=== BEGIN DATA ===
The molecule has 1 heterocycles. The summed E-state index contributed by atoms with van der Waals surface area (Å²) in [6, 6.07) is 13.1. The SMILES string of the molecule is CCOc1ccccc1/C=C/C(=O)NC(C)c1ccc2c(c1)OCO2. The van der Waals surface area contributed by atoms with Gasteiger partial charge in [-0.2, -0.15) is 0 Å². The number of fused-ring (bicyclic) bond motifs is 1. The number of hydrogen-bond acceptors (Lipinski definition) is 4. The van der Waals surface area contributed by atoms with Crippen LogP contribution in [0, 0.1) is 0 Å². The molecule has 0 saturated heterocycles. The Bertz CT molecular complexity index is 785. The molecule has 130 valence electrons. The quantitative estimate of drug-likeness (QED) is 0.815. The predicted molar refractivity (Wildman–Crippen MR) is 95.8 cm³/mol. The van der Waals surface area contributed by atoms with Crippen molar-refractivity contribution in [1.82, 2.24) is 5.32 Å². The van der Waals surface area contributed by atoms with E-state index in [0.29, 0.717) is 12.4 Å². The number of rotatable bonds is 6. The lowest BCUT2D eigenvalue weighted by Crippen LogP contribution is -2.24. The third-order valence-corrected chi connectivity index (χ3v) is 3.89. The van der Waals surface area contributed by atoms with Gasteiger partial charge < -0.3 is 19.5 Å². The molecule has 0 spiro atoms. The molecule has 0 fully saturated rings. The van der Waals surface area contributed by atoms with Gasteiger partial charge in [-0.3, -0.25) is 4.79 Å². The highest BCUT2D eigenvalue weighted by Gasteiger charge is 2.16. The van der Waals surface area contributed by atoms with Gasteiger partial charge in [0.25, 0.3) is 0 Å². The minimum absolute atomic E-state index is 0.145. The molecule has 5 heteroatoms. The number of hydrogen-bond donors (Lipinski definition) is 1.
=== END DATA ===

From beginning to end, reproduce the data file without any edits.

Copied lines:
The molecule has 1 heterocycles. The summed E-state index contributed by atoms with van der Waals surface area (Å²) in [6, 6.07) is 13.1. The SMILES string of the molecule is CCOc1ccccc1/C=C/C(=O)NC(C)c1ccc2c(c1)OCO2. The van der Waals surface area contributed by atoms with Gasteiger partial charge in [-0.2, -0.15) is 0 Å². The number of fused-ring (bicyclic) bond motifs is 1. The number of hydrogen-bond acceptors (Lipinski definition) is 4. The van der Waals surface area contributed by atoms with Crippen LogP contribution in [0, 0.1) is 0 Å². The molecule has 0 saturated heterocycles. The Bertz CT molecular complexity index is 785. The molecule has 130 valence electrons. The quantitative estimate of drug-likeness (QED) is 0.815. The predicted molar refractivity (Wildman–Crippen MR) is 95.8 cm³/mol. The van der Waals surface area contributed by atoms with Crippen molar-refractivity contribution in [1.82, 2.24) is 5.32 Å². The van der Waals surface area contributed by atoms with E-state index in [0.29, 0.717) is 12.4 Å². The number of rotatable bonds is 6. The lowest BCUT2D eigenvalue weighted by Crippen LogP contribution is -2.24. The third-order valence-corrected chi connectivity index (χ3v) is 3.89. The van der Waals surface area contributed by atoms with Gasteiger partial charge < -0.3 is 19.5 Å². The molecule has 0 spiro atoms. The molecule has 0 fully saturated rings. The van der Waals surface area contributed by atoms with Gasteiger partial charge in [-0.3, -0.25) is 4.79 Å². The highest BCUT2D eigenvalue weighted by Gasteiger charge is 2.16. The van der Waals surface area contributed by atoms with Gasteiger partial charge in [0.25, 0.3) is 0 Å². The minimum absolute atomic E-state index is 0.145. The molecule has 5 heteroatoms. The number of hydrogen-bond donors (Lipinski definition) is 1.